The project is rooted in the reconstruction of the Masanga Hospital, centrally located in Sierra Leone in West Africa. The hospital opened in 1964, was shut down in 1997 due to the civil war and reopened again in 2006 led by the Danish doctor Peter Bo Nielsen.
Several new housing units for the staff at Masanga Hospital in Sierra Leone. The hospital will thus have an easier time recruiting qualified staff. Today the hospital is functioning well and around 150 patients are treated every day. One of the biggest issues, that they are facing, is the lack of decent staff housing. Without decent housing the staff is left to live in primitive huts and attracting qualified staff is difficult.
Masanga, Sierra Leone
- That Masanga Hospital can attract qualified labour by offering decent accommodation.
- That the hospital, through more and better trained staff, can increase its capacity and provide better service to people living within its catchment area.
The project contains several new housing units for the staff of the Masanga Hospital. The specific units is a part of a bigger whole, which gradually can develop and be used by locals as a standard model for developing their village. The units have a longer lifespan and offers a better indoor climate for a lower cost. The country is going to operate the hospital by 2016 and the ambition is to construct 250 staff housing units by then. An important aspect is to secure local ownership by including the community in the construction, so they can take over the future constructions.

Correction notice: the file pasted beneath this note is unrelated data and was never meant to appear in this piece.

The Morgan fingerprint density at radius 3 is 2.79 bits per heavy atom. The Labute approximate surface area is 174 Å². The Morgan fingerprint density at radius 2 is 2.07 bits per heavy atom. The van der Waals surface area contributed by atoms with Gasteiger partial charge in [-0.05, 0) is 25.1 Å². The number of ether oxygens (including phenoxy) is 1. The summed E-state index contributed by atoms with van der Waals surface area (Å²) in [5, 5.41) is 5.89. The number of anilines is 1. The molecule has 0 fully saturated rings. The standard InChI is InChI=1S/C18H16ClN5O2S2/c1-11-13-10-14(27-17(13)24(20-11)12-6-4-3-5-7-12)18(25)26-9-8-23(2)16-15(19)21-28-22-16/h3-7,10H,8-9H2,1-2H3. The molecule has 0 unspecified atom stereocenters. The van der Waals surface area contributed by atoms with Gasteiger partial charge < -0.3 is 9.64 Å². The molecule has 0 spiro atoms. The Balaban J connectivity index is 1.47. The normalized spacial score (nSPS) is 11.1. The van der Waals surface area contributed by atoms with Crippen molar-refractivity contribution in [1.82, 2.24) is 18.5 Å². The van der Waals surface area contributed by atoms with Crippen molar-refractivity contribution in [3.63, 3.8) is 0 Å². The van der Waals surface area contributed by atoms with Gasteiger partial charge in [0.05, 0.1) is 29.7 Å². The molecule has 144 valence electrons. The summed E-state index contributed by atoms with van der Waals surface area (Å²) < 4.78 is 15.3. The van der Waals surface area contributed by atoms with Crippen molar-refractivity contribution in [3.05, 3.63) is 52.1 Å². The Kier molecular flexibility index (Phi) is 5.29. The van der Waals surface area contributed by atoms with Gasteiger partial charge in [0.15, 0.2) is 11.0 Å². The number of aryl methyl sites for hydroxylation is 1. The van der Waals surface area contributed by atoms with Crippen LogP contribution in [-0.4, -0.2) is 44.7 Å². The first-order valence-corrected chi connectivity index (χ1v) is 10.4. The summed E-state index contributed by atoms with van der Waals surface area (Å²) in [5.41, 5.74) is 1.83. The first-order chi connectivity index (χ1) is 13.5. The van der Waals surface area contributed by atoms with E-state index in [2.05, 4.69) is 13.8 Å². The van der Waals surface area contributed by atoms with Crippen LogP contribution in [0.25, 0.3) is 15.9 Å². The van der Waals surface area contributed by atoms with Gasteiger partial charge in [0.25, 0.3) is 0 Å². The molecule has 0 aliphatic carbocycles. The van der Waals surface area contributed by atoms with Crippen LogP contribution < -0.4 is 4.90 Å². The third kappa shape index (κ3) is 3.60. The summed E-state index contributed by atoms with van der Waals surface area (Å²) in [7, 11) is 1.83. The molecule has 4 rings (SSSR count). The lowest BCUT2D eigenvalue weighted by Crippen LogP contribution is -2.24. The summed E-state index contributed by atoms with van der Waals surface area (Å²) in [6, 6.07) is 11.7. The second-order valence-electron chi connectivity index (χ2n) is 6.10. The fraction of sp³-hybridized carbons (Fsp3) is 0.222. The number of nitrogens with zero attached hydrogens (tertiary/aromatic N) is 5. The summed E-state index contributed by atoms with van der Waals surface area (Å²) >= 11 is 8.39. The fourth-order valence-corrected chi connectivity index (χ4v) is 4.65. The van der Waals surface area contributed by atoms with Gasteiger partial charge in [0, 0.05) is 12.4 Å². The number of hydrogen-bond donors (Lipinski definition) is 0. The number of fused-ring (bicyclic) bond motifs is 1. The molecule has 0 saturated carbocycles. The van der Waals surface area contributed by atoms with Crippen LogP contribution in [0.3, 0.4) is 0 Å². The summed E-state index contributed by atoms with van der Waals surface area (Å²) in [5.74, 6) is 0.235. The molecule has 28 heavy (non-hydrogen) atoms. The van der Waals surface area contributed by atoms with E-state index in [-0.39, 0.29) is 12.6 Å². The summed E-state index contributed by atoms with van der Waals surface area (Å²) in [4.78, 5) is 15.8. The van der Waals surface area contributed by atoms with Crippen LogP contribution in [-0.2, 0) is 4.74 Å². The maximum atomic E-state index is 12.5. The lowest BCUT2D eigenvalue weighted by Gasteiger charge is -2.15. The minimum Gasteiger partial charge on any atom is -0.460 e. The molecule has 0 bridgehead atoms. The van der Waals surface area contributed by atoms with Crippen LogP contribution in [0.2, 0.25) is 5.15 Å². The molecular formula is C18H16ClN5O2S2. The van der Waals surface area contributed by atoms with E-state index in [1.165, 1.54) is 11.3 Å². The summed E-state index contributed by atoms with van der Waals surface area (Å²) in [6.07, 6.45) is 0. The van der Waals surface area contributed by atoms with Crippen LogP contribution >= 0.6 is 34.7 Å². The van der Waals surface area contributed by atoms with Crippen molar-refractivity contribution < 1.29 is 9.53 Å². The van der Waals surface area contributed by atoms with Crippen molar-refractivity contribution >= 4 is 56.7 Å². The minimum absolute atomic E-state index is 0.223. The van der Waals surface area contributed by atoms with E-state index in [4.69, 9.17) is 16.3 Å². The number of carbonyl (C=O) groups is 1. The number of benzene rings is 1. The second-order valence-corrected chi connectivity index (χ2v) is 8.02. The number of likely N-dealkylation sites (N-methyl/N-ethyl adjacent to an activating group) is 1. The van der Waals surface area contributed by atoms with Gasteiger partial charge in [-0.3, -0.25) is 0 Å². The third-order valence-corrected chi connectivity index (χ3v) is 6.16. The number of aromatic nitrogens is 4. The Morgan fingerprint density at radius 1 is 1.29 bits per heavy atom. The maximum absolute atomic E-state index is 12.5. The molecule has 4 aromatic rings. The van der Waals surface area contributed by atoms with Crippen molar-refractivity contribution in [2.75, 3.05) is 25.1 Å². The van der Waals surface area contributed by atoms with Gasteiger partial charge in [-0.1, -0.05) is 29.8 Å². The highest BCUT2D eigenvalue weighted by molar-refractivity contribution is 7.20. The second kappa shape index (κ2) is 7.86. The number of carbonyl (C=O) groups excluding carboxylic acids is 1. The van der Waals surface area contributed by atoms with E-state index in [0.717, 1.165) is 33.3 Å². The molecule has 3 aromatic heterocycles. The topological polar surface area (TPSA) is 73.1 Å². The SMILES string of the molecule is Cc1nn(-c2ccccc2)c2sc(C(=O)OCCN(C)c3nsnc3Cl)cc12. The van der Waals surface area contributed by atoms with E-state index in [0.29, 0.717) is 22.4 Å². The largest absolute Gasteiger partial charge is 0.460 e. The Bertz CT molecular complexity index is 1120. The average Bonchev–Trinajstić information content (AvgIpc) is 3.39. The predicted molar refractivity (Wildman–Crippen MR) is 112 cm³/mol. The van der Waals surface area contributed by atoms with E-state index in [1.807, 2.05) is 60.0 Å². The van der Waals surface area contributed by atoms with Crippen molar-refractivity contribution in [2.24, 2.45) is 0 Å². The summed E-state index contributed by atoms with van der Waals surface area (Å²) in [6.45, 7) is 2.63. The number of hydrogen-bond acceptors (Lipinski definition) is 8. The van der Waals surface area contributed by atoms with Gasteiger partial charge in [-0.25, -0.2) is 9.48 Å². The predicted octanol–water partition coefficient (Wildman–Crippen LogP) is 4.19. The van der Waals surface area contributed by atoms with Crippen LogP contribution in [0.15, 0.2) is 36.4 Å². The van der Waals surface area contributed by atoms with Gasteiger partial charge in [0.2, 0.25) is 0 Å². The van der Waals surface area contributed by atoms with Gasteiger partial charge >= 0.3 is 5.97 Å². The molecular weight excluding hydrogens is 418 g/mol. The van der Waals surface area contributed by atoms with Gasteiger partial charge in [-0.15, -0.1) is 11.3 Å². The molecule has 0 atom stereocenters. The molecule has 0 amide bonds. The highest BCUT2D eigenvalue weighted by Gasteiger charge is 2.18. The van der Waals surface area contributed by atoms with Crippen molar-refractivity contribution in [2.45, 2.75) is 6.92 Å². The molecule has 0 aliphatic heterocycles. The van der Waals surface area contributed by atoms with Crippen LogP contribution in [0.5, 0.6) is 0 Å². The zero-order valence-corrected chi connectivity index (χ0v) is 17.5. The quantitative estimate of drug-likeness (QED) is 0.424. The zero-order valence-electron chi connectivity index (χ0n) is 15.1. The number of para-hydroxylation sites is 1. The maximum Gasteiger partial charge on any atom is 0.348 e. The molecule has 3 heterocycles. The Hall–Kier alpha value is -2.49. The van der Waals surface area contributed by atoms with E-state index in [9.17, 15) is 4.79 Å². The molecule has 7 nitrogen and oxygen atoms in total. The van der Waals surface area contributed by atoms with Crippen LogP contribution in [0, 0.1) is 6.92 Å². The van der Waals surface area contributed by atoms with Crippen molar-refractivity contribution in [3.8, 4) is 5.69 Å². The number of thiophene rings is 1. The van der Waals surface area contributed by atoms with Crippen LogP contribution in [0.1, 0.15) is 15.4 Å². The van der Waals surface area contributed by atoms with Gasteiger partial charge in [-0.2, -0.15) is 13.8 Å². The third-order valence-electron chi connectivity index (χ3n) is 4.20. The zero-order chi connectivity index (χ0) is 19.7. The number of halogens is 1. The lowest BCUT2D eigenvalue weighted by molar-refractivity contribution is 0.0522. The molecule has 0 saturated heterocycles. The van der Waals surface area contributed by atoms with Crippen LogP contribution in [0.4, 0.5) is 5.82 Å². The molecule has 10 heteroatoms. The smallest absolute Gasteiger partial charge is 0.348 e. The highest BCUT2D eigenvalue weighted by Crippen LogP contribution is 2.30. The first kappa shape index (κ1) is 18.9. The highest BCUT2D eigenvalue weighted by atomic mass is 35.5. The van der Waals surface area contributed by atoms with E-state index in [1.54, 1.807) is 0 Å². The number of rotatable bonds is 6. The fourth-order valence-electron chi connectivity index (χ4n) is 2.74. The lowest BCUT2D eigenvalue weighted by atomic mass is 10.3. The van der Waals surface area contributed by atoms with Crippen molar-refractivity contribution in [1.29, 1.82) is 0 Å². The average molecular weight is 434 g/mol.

It has been of high focus to develop housing that took climate, functionality and local materials into consideration. The intention has also been to integrate parametres such as natural ventilation, daylight and cooling. Because of a very limited financial frame low cost solutions have also been of high priority. Each unit is to be inhabited by a family or three nurses.
React, Masanga’s Friends
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